Twenty-three percent of respondents were currently delaying repairs to water damage in their home. This alone is estimated to cost upwards of $2,500 to improve, which suggests why so many are delaying the cost. That said, living with water damage can be detrimental to your health, causing everything from air toxicity to mold. In order to fix something like this, however, 61% said they would have to go into debt (which is also known to be detrimental to health). Twenty-three percent were putting off fixes to their water heater, and more than 1 in 10 were even delaying fixing termite damage.
With all of these incredibly common issues and common barriers to repair, 71% demonstrated interest in repairing their homes in the future. Three out of 4 planned to start saving money, and 42% considered fixing the repair as worth going into debt for. And baby boomers, who currently had the most saved, were also the most likely to consider going into debt for a repair. This may reflect increased costs of preparing a home for retirement or less of a willingness to delay major fixes than their younger counterparts.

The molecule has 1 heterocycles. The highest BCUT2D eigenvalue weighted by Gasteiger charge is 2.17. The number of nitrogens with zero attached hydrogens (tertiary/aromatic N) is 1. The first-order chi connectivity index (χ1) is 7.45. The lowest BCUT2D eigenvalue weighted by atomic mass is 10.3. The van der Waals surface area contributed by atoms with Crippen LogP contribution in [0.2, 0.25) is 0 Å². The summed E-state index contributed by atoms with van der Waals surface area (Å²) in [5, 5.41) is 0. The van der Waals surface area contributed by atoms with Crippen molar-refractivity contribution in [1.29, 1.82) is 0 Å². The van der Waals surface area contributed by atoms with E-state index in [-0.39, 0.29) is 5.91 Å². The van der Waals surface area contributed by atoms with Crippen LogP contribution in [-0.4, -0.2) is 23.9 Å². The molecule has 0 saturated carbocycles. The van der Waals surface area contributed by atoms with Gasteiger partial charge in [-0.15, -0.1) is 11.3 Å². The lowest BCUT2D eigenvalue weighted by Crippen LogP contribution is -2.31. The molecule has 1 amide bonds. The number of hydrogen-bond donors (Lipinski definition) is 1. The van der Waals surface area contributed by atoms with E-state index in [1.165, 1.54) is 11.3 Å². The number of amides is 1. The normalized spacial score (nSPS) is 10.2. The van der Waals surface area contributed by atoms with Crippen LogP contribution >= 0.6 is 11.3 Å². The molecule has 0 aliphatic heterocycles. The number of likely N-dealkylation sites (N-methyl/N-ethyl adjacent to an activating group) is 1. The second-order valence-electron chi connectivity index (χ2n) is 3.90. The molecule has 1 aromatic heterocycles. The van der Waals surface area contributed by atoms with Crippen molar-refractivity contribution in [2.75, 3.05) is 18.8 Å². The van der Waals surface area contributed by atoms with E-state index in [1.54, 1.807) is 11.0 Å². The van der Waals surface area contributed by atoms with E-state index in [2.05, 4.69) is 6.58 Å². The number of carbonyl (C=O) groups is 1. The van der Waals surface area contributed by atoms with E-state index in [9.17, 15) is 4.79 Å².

Confronting the improvements
Home improvement is not an easy task but certainly one that comes with the territory. Respondents are being confronted with this truth in the middle of a pandemic and often delaying home repairs to the point of inhibiting their health or considering taking on debt. But things don’t have to be like this: There is expert help to be found.
Cinch Home Services is an affordable and award-winning home warranty that helps control the costs of appliance and system breakdowns. You can instantly schedule an appointment with a prescreened local service and have someone who is ready to help you fix and save today. Even in a pandemic, you are not alone.
Methodology and limitations
We collected responses from 1,023 people using the Amazon Mechanical Turk survey platform where they were presented with a series of questions, including attention-check and disqualification questions. 52% of respondents identified as men, while 48% identified as women. Participants had an average age of 39 and a standard deviation of 11 years. A participant incorrectly answering any attention check-question had their answers disqualified. Participants who were not responsible for the financial upkeep of their home were also disqualified. Please note that survey responses are self-reported and are subject to issues, such as exaggeration, recency bias and more.
Fair use statement